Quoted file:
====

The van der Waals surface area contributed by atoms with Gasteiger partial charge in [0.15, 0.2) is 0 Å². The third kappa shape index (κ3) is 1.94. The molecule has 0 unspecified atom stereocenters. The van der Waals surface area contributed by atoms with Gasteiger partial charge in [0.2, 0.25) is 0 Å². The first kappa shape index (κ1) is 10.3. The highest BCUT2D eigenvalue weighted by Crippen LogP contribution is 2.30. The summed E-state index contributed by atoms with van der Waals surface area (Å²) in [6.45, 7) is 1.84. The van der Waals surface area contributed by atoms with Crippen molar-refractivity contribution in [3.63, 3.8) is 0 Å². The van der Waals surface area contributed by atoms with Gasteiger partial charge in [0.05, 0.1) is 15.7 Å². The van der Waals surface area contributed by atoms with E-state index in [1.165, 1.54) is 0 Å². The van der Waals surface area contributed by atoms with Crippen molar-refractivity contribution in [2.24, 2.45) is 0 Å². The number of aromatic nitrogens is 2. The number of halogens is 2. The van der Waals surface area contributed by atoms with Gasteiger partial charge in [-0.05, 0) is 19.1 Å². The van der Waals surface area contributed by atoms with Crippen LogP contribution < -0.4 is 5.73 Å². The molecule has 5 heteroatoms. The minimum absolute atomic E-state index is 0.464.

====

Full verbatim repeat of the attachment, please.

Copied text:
The van der Waals surface area contributed by atoms with Gasteiger partial charge in [0.15, 0.2) is 0 Å². The third kappa shape index (κ3) is 1.94. The molecule has 0 unspecified atom stereocenters. The van der Waals surface area contributed by atoms with Gasteiger partial charge in [0.2, 0.25) is 0 Å². The first kappa shape index (κ1) is 10.3. The highest BCUT2D eigenvalue weighted by Crippen LogP contribution is 2.30. The summed E-state index contributed by atoms with van der Waals surface area (Å²) in [6.45, 7) is 1.84. The van der Waals surface area contributed by atoms with Crippen molar-refractivity contribution in [3.63, 3.8) is 0 Å². The van der Waals surface area contributed by atoms with Gasteiger partial charge in [0.05, 0.1) is 15.7 Å². The van der Waals surface area contributed by atoms with E-state index in [1.165, 1.54) is 0 Å². The van der Waals surface area contributed by atoms with Crippen molar-refractivity contribution in [2.24, 2.45) is 0 Å². The number of aromatic nitrogens is 2. The number of halogens is 2. The van der Waals surface area contributed by atoms with Gasteiger partial charge in [-0.05, 0) is 19.1 Å². The van der Waals surface area contributed by atoms with Crippen LogP contribution < -0.4 is 5.73 Å². The molecule has 5 heteroatoms. The minimum absolute atomic E-state index is 0.464.